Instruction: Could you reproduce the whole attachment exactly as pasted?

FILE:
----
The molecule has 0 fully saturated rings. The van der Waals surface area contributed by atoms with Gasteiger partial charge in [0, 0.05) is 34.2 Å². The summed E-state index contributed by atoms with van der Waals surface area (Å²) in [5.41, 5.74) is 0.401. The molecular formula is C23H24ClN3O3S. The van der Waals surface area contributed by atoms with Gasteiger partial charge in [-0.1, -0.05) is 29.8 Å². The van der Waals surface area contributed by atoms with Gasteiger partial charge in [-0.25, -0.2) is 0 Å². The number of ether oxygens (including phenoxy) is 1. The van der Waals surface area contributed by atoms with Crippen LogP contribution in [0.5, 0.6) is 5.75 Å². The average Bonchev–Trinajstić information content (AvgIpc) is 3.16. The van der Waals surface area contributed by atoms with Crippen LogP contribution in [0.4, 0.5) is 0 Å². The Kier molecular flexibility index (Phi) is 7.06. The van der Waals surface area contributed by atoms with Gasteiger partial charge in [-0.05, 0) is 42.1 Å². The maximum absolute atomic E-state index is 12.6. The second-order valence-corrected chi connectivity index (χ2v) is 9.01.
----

The molecule has 0 fully saturated rings. The van der Waals surface area contributed by atoms with Gasteiger partial charge in [0, 0.05) is 34.2 Å². The summed E-state index contributed by atoms with van der Waals surface area (Å²) in [5.41, 5.74) is 0.401. The molecular formula is C23H24ClN3O3S. The van der Waals surface area contributed by atoms with Gasteiger partial charge in [-0.1, -0.05) is 29.8 Å². The van der Waals surface area contributed by atoms with Gasteiger partial charge in [-0.25, -0.2) is 0 Å². The number of ether oxygens (including phenoxy) is 1. The van der Waals surface area contributed by atoms with Crippen LogP contribution in [0.5, 0.6) is 5.75 Å². The average Bonchev–Trinajstić information content (AvgIpc) is 3.16. The van der Waals surface area contributed by atoms with Crippen LogP contribution in [0.4, 0.5) is 0 Å². The Kier molecular flexibility index (Phi) is 7.06. The van der Waals surface area contributed by atoms with Gasteiger partial charge in [-0.05, 0) is 42.1 Å². The maximum absolute atomic E-state index is 12.6. The second-order valence-corrected chi connectivity index (χ2v) is 9.01.